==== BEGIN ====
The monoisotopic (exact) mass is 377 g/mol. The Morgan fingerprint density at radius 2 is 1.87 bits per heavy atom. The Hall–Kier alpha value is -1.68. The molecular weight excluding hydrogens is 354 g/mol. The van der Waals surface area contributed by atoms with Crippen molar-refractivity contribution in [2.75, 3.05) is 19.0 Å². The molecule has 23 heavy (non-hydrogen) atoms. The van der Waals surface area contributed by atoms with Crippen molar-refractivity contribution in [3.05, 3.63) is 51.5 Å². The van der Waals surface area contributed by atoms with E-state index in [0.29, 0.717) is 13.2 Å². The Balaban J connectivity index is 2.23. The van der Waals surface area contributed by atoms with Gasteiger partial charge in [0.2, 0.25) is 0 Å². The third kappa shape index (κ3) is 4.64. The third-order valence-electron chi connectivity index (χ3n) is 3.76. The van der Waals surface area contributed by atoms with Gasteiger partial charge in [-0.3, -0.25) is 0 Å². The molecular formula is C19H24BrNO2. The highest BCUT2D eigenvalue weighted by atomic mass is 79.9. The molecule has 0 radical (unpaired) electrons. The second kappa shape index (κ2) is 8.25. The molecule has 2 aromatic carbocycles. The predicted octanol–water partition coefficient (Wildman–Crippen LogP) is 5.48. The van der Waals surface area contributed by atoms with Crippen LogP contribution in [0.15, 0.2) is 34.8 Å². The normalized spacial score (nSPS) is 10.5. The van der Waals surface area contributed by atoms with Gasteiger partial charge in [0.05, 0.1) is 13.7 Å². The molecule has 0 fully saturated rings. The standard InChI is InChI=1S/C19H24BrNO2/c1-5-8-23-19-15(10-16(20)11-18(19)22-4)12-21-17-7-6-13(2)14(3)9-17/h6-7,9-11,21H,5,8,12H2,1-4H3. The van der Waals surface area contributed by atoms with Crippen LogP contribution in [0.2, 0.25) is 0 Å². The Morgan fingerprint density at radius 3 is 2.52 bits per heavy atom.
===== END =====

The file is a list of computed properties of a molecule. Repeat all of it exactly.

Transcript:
The monoisotopic (exact) mass is 377 g/mol. The Morgan fingerprint density at radius 2 is 1.87 bits per heavy atom. The Hall–Kier alpha value is -1.68. The molecular weight excluding hydrogens is 354 g/mol. The van der Waals surface area contributed by atoms with Crippen molar-refractivity contribution in [2.75, 3.05) is 19.0 Å². The molecule has 23 heavy (non-hydrogen) atoms. The van der Waals surface area contributed by atoms with Crippen molar-refractivity contribution in [3.05, 3.63) is 51.5 Å². The van der Waals surface area contributed by atoms with E-state index in [0.29, 0.717) is 13.2 Å². The Balaban J connectivity index is 2.23. The van der Waals surface area contributed by atoms with Gasteiger partial charge in [0.2, 0.25) is 0 Å². The third kappa shape index (κ3) is 4.64. The third-order valence-electron chi connectivity index (χ3n) is 3.76. The van der Waals surface area contributed by atoms with Gasteiger partial charge in [-0.3, -0.25) is 0 Å². The molecular formula is C19H24BrNO2. The highest BCUT2D eigenvalue weighted by atomic mass is 79.9. The molecule has 0 radical (unpaired) electrons. The second kappa shape index (κ2) is 8.25. The molecule has 2 aromatic carbocycles. The predicted octanol–water partition coefficient (Wildman–Crippen LogP) is 5.48. The van der Waals surface area contributed by atoms with Crippen LogP contribution in [0.15, 0.2) is 34.8 Å². The normalized spacial score (nSPS) is 10.5. The van der Waals surface area contributed by atoms with Gasteiger partial charge in [0.05, 0.1) is 13.7 Å². The molecule has 0 fully saturated rings. The standard InChI is InChI=1S/C19H24BrNO2/c1-5-8-23-19-15(10-16(20)11-18(19)22-4)12-21-17-7-6-13(2)14(3)9-17/h6-7,9-11,21H,5,8,12H2,1-4H3. The van der Waals surface area contributed by atoms with Crippen LogP contribution in [0.2, 0.25) is 0 Å². The Morgan fingerprint density at radius 3 is 2.52 bits per heavy atom.